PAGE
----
A last, last note about the gym and Health At Every Size. Fitness is NOT an obligation, and the gym is NOT the only path to fitness. So if you think it would be fun to take water aerobics or spin class, if you love the elliptical or the idea of getting strong through weight lifting then I highly encourage you to try the gym. If you want to move more but you’d rather have a root canal than come to the gym then it’s completely cool for you to find a movement option that makes you happy!
If you want some support, feel free to check out Fit Fatties, it is a fun and supportive group, founded by two fathletes, for people of all sizes who are interested in talking about fitness from a weight-neutral perspective.
If you’re feeling some gymtimidation, I wrote about dealing with that in a piece for the Better Humans platform.
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In case you missed it, my adorable dog and I have a poem to help you resolve (for the first time, or again) to ditch diets. I’m having fun doing videos like this so there will definitely be more – if you want to make sure not to miss future videos, you can subscribe to my YouTube channel!
I mentioned that I want to have more fun with my activism this year. As part of that, I’ll be doing a stand-up comedy set at the FATCH New Year, Same You show on January 10th at 9pm at the Upright Citizens Brigade Theater on Sunset in Los Angeles. Tickets and info can be found here (Accessibility info: there is a fat-friendly bench in the front, the rest of the seating is stadium theater seats with arms up at least one step. The venue is wheelchair accessible, but there is limited space for wheelchairs.)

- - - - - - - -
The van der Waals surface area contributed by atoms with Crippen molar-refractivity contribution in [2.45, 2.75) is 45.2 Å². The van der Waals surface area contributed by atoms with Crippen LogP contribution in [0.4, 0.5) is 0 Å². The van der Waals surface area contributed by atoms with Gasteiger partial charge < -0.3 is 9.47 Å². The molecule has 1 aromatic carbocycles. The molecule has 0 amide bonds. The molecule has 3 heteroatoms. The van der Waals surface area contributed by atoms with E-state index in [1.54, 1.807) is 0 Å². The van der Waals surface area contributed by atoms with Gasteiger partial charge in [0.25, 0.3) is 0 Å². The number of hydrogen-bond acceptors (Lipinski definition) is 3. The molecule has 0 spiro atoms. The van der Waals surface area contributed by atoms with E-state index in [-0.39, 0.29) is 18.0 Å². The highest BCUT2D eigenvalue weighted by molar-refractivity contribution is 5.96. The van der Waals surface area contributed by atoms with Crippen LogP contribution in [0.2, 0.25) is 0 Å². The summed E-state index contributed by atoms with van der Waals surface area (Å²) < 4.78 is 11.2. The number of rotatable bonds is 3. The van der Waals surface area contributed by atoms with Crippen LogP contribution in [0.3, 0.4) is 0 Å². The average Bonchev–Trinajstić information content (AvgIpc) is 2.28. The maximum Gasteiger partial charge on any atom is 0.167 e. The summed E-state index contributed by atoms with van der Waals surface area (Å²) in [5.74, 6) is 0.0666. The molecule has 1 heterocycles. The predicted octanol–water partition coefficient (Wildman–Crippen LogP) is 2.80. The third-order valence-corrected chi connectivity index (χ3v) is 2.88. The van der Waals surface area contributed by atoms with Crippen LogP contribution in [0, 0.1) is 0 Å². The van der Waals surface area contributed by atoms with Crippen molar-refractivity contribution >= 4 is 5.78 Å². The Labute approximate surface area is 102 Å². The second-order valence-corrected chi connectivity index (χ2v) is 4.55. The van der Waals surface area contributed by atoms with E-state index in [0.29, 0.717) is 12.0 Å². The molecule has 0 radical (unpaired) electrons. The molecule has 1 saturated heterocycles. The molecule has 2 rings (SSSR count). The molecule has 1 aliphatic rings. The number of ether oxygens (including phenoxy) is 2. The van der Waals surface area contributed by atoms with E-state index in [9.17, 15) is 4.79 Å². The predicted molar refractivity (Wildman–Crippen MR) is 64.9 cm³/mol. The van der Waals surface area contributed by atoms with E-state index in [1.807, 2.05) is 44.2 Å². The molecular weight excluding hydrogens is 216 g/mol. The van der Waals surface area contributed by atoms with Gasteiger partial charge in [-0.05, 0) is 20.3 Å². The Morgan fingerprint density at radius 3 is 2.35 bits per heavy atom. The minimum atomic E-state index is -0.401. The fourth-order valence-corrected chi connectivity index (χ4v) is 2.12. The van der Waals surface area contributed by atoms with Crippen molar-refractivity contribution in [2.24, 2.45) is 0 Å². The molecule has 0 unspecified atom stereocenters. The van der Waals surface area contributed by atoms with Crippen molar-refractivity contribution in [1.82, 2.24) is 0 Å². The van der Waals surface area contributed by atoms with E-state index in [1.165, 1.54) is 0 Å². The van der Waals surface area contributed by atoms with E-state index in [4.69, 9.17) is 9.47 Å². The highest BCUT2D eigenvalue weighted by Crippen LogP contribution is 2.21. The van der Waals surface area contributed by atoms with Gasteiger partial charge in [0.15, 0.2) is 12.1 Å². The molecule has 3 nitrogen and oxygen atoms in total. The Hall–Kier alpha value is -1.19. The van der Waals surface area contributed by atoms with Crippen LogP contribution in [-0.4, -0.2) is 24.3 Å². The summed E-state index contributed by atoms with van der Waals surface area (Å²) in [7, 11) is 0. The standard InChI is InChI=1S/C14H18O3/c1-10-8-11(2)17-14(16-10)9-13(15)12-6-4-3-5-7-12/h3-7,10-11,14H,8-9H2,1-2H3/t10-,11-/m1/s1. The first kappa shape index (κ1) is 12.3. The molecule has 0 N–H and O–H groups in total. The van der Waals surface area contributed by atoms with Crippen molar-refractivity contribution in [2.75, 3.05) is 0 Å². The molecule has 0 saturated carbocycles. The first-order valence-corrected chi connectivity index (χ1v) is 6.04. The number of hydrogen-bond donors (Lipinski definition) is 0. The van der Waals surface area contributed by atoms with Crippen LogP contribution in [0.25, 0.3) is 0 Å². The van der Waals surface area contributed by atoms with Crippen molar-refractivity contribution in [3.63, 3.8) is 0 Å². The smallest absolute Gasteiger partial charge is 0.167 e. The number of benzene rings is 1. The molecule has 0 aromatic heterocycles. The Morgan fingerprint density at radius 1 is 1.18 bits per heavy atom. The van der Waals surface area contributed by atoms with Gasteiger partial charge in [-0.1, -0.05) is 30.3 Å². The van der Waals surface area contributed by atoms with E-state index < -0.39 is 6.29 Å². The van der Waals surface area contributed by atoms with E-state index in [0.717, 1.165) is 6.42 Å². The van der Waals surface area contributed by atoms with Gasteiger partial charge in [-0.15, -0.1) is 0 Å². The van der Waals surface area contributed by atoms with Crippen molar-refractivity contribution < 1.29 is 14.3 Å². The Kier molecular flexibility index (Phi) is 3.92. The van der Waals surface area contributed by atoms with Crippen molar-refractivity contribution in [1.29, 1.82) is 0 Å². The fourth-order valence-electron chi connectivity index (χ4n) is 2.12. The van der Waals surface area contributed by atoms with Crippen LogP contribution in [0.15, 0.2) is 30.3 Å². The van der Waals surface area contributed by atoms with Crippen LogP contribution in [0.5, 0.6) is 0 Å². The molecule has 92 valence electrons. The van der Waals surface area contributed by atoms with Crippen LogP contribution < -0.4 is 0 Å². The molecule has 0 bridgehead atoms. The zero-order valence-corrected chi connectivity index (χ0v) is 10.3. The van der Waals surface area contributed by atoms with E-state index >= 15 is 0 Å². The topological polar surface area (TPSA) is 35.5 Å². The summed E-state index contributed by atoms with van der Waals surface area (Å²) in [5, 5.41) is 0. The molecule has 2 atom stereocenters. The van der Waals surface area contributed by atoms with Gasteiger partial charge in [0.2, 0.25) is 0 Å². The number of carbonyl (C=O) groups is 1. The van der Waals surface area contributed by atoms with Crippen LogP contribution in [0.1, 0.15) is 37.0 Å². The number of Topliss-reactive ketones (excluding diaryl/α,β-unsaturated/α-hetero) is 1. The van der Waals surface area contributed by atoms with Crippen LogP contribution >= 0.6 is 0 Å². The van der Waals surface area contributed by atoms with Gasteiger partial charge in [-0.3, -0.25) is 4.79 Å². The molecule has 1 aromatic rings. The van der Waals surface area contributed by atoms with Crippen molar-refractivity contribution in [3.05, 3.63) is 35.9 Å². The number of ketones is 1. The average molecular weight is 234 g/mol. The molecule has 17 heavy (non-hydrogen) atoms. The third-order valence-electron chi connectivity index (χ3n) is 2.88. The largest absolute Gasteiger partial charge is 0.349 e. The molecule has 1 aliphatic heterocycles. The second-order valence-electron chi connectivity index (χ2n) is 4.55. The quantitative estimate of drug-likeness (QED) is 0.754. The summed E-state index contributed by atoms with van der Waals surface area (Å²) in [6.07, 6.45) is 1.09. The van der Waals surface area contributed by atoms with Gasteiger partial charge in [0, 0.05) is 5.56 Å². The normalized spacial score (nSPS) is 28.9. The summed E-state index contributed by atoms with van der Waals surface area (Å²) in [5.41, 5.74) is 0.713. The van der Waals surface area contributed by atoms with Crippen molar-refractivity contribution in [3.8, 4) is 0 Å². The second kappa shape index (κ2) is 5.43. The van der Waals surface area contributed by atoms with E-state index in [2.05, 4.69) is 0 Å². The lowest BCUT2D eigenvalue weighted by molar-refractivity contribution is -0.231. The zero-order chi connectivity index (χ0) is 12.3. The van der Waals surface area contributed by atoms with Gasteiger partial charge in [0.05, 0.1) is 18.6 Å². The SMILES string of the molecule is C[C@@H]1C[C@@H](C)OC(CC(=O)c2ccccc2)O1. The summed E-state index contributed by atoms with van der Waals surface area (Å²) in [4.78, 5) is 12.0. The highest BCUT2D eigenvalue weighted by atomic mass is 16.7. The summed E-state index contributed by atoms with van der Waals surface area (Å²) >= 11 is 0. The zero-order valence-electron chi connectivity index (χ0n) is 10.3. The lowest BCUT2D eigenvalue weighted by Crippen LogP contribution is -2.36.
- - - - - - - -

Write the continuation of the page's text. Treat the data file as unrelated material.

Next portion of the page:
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Book and Dance Class Sale! I’m on a journey to complete an IRON-distance triathlon, and I’m having a sale on all my books, DVDs, and digital downloads to help pay for it. You get books and dance classes, I get spandex clothes and bike parts. Everybody wins! If you want, you can check it out here! (DancesWithFat Members get an even better deal, make sure to make your purchases from the Members Page!)
I’m (still!) training for an Iron-distance triathlon! You can follow my journey at www.IronFat.com .